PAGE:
HC slams J-K admin over irregularities in erstwhile Roshni Act
Last week, the Law Commission recommended the retrieval of lands allotted under the Roshni Act, which was scrapped in November 2018 by Satya Pal Malik, then governor of Jammu and Kashmir state .Updated: Mar 13, 2020 05:57 IST
The Jammu and Kashmir high court on Thursday pulled up the Union territory’s administration for alleged irregularities in land allotments under the erstwhile Roshni Act and said it will decide on March 18 whether to transfer the case to the Central Bureau of Investigation (CBI).
Chief justice Gita Mittal ordered that all the records related to the case be presented before the court by March 18.
“The high court shall decide on transferring the case to the CBI on Wednesday [March 18],” said advocate Ankur Sharma, who filed a Public Interest Litigation (PIL) on the case that allegedly involves irregularities in land allotments to the tune of ~25,000 crore. Sharma pointed out that the reports sought by the court in an order on February 20 from the revenue secretary, education secretary, divisional commissioner of Jammu, principal chief conservator of forests, Jammu, and deputy commissioner, Jammu, wasn’t filed. The court also directed the anti-corruption bureau of J&K to file a fresh status report on the 17 first information reports filed in the case.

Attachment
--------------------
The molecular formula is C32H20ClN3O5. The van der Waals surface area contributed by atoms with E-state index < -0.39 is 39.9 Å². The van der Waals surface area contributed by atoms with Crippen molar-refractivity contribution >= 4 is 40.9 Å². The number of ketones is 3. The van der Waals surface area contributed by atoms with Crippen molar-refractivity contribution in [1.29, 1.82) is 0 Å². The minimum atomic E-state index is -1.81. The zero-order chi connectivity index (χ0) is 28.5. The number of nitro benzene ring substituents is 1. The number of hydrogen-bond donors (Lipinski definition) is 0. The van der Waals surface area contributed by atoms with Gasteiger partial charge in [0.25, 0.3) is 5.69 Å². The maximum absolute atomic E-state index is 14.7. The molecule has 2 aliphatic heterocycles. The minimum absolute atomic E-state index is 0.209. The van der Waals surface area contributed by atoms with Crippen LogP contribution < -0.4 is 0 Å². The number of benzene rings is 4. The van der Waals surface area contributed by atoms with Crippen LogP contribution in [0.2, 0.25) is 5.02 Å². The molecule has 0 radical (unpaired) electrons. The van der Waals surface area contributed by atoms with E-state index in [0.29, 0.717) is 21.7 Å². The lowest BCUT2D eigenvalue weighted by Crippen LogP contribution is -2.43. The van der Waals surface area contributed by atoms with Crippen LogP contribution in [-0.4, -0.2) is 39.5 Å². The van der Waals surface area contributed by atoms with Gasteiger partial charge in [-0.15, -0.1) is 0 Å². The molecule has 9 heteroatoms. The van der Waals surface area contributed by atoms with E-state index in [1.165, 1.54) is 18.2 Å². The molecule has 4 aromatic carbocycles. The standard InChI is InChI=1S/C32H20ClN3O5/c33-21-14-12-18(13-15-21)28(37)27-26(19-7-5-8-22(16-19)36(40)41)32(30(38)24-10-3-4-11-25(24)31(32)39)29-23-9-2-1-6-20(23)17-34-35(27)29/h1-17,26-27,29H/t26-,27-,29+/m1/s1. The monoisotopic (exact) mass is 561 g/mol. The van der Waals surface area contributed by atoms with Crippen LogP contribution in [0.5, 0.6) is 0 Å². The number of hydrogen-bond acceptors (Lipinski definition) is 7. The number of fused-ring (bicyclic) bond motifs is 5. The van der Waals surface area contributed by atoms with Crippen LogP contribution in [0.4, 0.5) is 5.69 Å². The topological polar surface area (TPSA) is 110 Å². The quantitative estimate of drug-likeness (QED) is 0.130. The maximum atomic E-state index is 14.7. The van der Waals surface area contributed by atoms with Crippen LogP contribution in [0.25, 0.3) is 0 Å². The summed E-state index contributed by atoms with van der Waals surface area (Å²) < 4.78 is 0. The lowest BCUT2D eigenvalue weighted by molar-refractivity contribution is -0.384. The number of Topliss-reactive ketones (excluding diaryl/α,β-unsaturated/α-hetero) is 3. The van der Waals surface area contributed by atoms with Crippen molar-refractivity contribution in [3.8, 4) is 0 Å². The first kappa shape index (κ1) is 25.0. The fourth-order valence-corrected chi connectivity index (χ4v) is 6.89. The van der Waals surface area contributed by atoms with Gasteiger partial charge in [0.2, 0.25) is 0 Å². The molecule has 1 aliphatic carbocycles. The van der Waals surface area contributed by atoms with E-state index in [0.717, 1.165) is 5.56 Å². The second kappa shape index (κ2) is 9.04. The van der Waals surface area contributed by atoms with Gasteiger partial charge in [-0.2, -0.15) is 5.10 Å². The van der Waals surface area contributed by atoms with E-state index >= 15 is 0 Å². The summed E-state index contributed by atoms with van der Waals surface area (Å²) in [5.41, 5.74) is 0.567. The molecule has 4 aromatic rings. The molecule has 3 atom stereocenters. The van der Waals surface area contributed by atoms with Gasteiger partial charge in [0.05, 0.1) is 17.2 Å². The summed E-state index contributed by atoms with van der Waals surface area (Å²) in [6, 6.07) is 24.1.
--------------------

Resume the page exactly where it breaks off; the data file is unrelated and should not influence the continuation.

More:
Last week, the Law Commission recommended the retrieval of lands allotted under the Roshni Act, which was scrapped in November 2018 by Satya Pal Malik, then governor of Jammu and Kashmir state .
The Jammu and Kashmir State Lands (Vesting of Ownership to the Occupants) Act, popularly known as the Roshni Act, was implemented in 2001 by the then chief minister of Jammu and Kashmir, Ghulam Nabi Azad, which was aimed at “conferring 20.55 lakh kanals (equivalent to 25,6874.9732 acres) of state land to the occupants”.
The Act sought to generate resources for hydroelectric power projects and to confer proprietary rights to occupants of state-owned land subject to payment of the land cost fixed by the government. The Act was repealed because “it failed to realise the desired objectives and there were also reports of misuse of some its provisions”.